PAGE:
New coronavirus strains continue to be identified across the globe, especially in the United Kingdom, South Africa and Brazil. The new variants have even reached New Jersey with two cases so far being reported.

David Cennimo, assistant professor at Rutgers New Jersey Medical School and pediatric infectious disease expert, said most people would define a variant as something that has changed enough that we have to be uniquely aware of it.

The variant first seen in the U.K. is the most studied and the most well understood. British health officials noticed their case numbers shot up around the holidays. Cennimo said that was happening at the same time the U.K. was looking at a new virus that's had changes in its genetic code. Could that be accounting for the increase in cases?

For New Jersey, Cennimo said knowing the variants are here is not surprising. But the thing to watch are the state's case numbers.

"Are more people becoming infected than we were seeing in past weeks or that we were projecting to have seen?" he said.

The variants do complicate things if they are more contagious. But Cennimo said the majority of the data suggests that the existing vaccines from Pfizer and Moderna are still effective against these variants. If there is enough of a change that the mutation decreases the effectiveness of the vaccine, that could lead to a need for boosters or a need to change the composition of the vaccine.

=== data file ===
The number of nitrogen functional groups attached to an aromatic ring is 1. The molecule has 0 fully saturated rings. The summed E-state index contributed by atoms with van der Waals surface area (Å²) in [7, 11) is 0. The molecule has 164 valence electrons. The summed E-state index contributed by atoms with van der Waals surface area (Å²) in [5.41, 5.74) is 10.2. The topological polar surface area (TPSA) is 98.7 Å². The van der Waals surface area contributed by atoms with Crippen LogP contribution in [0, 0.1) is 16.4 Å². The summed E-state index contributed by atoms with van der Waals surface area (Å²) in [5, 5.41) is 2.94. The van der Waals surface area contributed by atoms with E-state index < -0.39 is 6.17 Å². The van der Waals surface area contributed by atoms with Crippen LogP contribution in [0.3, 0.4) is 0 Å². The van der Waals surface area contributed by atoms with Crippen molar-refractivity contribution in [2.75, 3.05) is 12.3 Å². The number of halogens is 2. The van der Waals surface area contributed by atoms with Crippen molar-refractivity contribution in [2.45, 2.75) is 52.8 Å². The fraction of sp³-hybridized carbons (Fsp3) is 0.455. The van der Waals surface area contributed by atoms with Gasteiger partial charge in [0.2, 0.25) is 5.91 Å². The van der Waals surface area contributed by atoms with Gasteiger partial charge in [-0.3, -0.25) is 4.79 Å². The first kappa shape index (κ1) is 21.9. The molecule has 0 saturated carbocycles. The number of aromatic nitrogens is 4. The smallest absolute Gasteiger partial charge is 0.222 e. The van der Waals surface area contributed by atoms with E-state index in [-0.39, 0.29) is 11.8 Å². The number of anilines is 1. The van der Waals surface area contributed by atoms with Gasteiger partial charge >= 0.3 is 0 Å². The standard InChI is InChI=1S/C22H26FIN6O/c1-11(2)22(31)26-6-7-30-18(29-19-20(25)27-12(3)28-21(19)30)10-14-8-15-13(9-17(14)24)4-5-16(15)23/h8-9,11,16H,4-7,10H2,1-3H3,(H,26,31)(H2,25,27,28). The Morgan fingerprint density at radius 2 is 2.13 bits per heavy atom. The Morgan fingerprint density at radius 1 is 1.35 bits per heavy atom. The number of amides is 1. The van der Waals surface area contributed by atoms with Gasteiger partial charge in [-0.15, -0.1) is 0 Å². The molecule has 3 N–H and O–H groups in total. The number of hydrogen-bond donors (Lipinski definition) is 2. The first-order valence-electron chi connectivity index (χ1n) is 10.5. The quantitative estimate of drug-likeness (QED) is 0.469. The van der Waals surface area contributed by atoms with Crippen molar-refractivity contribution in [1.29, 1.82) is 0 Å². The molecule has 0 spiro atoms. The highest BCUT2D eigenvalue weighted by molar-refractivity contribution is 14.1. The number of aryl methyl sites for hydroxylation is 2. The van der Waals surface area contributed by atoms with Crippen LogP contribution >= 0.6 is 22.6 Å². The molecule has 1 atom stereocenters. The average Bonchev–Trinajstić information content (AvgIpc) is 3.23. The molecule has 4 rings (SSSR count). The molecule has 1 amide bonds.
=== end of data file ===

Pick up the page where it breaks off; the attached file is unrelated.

By their nature, viruses mutate, Cennimo said, but coronaviruses tend to do it less commonly and less drastically than influenza viruses.

To protect yourself, the goal is to stop the chain of transmission. The only way we are driving all these mutations is new people becoming infected. So Cennimo said if we can keep the number of infections down, there would be fewer viruses out there that could change and become new variants.

While the vaccines seem to be working, he said we can't let our guard down. The protective measures people have been taking still work: Wear a mask, wash your hands, practice social distancing and limit time indoors with people outside of immediate family.

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